Case law on the European Patent Office’s approach to non-technical inventions is quite a minefield. This is particularly so in relation to inventions that involve a presentation of information. Some high-level principles can be drawn out of the existing case law; however, in general, decisions in this area come down to the facts, which, inevitably, differ from case to case.
One main theme that can be drawn out of the existing case law is that, for an invention to be considered “technical” and therefore patentable, it must involve more than a mere presentation of “cognitive” information (i.e. information that merely influences the way a human will react). This test is applied fairly consistently in existing case law (see e.g. T163/85 and T 1194/97).
However, as mentioned, this area of case law is quite thorny and it appears that the “cognitive information” test cannot be applied with a broad-brush approach. There are, for example, cases where information which appears to be “cognitive information” has been held to be technical (see e.g. T643/00).
A recent decision of the Board of Appeal (BoA) of the EPO is one such case. The decision arises from an appeal by Samsung against a decision by the Examination Division to refuse Samsung’s European patent application. The invention related to a method of providing menu icons via a graphical user interface (GUI) of a mobile device. The difference over the closest prior art was that the background of the GUI changes in response to a user’s selection of a particular menu icon. Samsung asserted that this difference gives the user an increased awareness of the “currently selected menu hierarchy”.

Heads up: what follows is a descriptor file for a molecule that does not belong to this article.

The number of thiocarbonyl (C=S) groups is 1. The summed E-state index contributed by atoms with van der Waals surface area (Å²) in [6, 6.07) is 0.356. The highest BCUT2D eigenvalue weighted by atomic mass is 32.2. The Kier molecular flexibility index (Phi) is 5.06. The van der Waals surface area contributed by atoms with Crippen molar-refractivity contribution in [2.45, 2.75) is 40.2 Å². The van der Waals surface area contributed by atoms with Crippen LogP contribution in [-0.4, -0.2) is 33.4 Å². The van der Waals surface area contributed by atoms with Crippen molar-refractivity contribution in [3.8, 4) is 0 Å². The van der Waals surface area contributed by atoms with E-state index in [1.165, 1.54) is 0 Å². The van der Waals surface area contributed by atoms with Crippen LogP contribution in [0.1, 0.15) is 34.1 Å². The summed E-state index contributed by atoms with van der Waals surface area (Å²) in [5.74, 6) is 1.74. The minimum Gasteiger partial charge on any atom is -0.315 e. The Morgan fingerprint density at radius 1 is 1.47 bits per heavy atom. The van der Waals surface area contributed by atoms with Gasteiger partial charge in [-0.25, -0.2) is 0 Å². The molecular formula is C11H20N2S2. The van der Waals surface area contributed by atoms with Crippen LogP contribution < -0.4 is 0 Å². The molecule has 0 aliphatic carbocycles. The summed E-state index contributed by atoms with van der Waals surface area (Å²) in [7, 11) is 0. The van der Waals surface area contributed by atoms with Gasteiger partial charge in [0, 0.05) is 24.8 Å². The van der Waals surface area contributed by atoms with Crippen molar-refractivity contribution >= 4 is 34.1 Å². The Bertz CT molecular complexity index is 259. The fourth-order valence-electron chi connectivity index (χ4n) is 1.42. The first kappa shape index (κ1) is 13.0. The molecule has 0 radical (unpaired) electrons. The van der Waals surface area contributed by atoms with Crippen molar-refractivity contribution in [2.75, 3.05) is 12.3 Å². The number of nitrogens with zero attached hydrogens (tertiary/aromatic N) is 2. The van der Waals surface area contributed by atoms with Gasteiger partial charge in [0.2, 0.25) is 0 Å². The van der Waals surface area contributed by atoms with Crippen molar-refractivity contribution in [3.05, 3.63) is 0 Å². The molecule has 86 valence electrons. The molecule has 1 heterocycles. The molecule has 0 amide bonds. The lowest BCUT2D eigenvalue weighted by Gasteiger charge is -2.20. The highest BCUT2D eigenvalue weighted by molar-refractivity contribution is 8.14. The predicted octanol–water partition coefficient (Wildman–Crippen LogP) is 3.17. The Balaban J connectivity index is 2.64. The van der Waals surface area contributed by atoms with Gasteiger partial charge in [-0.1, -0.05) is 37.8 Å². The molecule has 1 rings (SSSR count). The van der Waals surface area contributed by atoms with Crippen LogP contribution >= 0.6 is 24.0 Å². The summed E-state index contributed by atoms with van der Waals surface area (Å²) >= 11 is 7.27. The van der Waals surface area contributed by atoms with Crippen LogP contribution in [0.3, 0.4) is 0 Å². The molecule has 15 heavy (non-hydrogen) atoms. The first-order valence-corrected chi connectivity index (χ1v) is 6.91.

At first instance, the application was rejected by the Examining Division on the grounds of illegally added subject matter arising from claim amendments made during prosecution. However, the Examining Division also commented that the invention would not be patentable even if the added matter issues were addressed, on the basis that the invention related to a mere presentation of information.
On appeal, the BoA held that amended claims addressed the added matter objection. Moreover, the BoA held the invention to be technical and inventive. The problem to be solved by the invention was defined to be how to “increase the user’s awareness of the currently selected menu hierarchy, and thereby to achieve a more efficient man-machine interface.” The solution of "enhancing the precision of the input device ... by the manner of displaying background screen changes" was held to go “beyond a mere presentation of information” and was held not to be obvious in view of the prior art.
This decision is interesting because, on its face, the invention appears to be a mere presentation of non-technical, cognitive information. However, the BoA was able to identify technical features of the invention and thereby held the invention to be patentable, in a similar way as in the older decision T643/00.
The decision illustrates the importance of describing fully all technical aspects of an invention; particularly when an invention may, at first sight, appear to be non-technical. Without such details, the EPO will be unlikely to find the invention to be patentable. It is worth remembering that details cannot be added to a patent application once it has been filed, so it is of vital importance to ensure all relevant technical details are included from the word go at the drafting stage.